The idea that the judicial branch should be a political force is distasteful, yet many people agree with it. The judicial branch must serve as a nonpolitical power that checks the other branches; it cannot continue to be politicized.
The judicial branch stands as one of the three branches of our federal government — the other two being the executive and legislative branches. It is made up of the court system and oversees disputes on law: civil or criminal.
In 1803, Chief Justice John Marshall established the idea of judicial review. With judicial review, the judicial branch can review laws presented to them in cases and decide the constitutionality of the law. These powers are vital for the judicial branch and require competent justices. These justices should not be political. In fact, the judicial branch is designed to inhibit politicalization; things such as lifelong terms, set salaries and restrictions on lifestyle effectively limit politicalization. However, a major flaw in the system is the election process for judges, which enables politics to seep into the courts.
Many judges sit on the lower-level court system, called the courts of limited jurisdiction. These courts make up 85 percent of all judicial bodies and hear more than 61 million cases a year. Obviously, this is a huge part of the judicial branch that handles a majority of the casework, yet the judges are not all elected properly.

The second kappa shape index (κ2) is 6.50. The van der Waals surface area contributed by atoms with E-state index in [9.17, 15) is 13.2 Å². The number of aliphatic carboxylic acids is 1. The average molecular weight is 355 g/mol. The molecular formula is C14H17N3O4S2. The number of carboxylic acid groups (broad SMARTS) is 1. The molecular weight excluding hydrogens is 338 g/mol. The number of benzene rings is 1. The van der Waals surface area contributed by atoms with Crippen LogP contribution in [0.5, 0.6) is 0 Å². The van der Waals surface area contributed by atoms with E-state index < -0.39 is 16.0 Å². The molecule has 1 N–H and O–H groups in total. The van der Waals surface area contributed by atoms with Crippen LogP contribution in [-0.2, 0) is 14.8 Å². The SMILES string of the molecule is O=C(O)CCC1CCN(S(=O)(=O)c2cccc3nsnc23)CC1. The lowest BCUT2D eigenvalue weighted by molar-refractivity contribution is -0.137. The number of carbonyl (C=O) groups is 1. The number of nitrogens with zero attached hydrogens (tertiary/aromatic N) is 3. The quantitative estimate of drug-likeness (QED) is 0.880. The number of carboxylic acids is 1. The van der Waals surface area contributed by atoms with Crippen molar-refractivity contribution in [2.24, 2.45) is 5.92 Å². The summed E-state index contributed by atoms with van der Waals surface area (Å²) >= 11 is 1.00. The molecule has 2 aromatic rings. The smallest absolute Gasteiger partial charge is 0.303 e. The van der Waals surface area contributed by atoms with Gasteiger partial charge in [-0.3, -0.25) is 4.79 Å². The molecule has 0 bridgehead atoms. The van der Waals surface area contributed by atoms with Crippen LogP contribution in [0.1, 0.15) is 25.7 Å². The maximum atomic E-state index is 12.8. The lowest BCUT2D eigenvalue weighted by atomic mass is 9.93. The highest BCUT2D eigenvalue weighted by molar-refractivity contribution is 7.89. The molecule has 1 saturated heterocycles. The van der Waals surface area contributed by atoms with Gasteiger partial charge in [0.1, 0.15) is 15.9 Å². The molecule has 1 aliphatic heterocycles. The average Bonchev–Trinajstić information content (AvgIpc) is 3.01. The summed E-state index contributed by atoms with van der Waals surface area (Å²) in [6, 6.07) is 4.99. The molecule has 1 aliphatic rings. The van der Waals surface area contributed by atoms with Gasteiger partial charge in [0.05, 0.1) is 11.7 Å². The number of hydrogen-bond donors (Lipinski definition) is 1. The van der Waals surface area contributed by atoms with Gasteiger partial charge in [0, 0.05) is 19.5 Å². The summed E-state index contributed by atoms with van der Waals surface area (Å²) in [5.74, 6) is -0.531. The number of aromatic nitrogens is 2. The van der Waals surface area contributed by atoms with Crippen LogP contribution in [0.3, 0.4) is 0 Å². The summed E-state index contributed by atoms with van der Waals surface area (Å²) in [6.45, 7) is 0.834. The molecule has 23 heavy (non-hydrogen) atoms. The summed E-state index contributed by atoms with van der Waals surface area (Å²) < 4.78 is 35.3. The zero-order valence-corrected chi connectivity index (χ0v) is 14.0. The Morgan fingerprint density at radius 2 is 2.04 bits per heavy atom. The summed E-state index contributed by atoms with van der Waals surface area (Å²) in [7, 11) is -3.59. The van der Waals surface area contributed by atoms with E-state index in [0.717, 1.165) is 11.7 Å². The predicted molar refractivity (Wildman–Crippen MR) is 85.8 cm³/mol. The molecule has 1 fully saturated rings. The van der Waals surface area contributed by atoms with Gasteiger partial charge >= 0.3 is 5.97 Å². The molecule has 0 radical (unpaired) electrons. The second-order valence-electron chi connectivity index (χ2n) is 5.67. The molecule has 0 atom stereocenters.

The worst way that a judge can be elected is through the “partisan election,” a system where judges are put on a voting ballot with their political party affiliation. This obviously does not exemplify a nonpartisan election. Not only are some judges elected this way in lower courts, but eight states elect their supreme court justices with this system. And the judges elected this way are not only openly saying their political affiliation — they also take campaign contributions which might cause questionable case decisions in favor of the contributors.
This style of election is a gross violation of the principles of the judicial branch, which should entirely be based on merit and not politics. Having political affiliation listed on a ballot only invites more politics to trickle into the judicial branch, taking away the only branch of government not designed to be political.
As mentioned before, merit-based selections are the best way for judges and justices to be elected. The Missouri Plan has a nonpartisan committee send candidates to the governor who then approves the nomination. There is some risk in politics still playing a role in these types of elections: The committee or the governor could purposely influence nominations based on ulterior motives. However, this small risk is a much better option than an obviously political election.
Elections are just one way that politics have infiltrated the judicial branch. This needs to stop, and the courts must become truly nonpartisan. Having politics in this system only serves to undermine the purpose of the judicial branch — a politically-free branch of government that serves to check the ever-growing power of the other branches.